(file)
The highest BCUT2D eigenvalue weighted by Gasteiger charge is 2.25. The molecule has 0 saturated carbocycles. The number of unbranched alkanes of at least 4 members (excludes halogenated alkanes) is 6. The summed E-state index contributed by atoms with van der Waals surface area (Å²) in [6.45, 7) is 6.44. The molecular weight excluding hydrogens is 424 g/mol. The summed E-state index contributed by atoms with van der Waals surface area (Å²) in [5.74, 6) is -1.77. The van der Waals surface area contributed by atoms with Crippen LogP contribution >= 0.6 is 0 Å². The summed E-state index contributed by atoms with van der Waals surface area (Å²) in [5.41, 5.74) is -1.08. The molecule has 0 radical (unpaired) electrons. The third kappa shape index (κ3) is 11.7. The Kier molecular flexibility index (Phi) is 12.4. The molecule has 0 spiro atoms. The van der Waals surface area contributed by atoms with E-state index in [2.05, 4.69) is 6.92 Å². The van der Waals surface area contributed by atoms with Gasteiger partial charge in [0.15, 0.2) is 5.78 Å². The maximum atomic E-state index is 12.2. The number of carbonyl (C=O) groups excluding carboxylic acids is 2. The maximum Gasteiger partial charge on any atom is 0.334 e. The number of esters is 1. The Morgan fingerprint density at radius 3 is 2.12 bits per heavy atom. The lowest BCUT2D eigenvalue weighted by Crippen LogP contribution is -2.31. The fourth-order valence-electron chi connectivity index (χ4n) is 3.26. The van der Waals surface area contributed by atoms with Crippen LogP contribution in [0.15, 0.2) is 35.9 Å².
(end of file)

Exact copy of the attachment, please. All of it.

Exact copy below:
The highest BCUT2D eigenvalue weighted by Gasteiger charge is 2.25. The molecule has 0 saturated carbocycles. The number of unbranched alkanes of at least 4 members (excludes halogenated alkanes) is 6. The summed E-state index contributed by atoms with van der Waals surface area (Å²) in [6.45, 7) is 6.44. The molecular weight excluding hydrogens is 424 g/mol. The summed E-state index contributed by atoms with van der Waals surface area (Å²) in [5.74, 6) is -1.77. The van der Waals surface area contributed by atoms with Crippen LogP contribution >= 0.6 is 0 Å². The summed E-state index contributed by atoms with van der Waals surface area (Å²) in [5.41, 5.74) is -1.08. The molecule has 0 radical (unpaired) electrons. The third kappa shape index (κ3) is 11.7. The Kier molecular flexibility index (Phi) is 12.4. The molecule has 0 spiro atoms. The van der Waals surface area contributed by atoms with E-state index in [2.05, 4.69) is 6.92 Å². The van der Waals surface area contributed by atoms with Gasteiger partial charge in [0.15, 0.2) is 5.78 Å². The maximum atomic E-state index is 12.2. The number of carbonyl (C=O) groups excluding carboxylic acids is 2. The maximum Gasteiger partial charge on any atom is 0.334 e. The number of esters is 1. The Morgan fingerprint density at radius 3 is 2.12 bits per heavy atom. The lowest BCUT2D eigenvalue weighted by Crippen LogP contribution is -2.31. The fourth-order valence-electron chi connectivity index (χ4n) is 3.26. The van der Waals surface area contributed by atoms with Crippen LogP contribution in [0.15, 0.2) is 35.9 Å².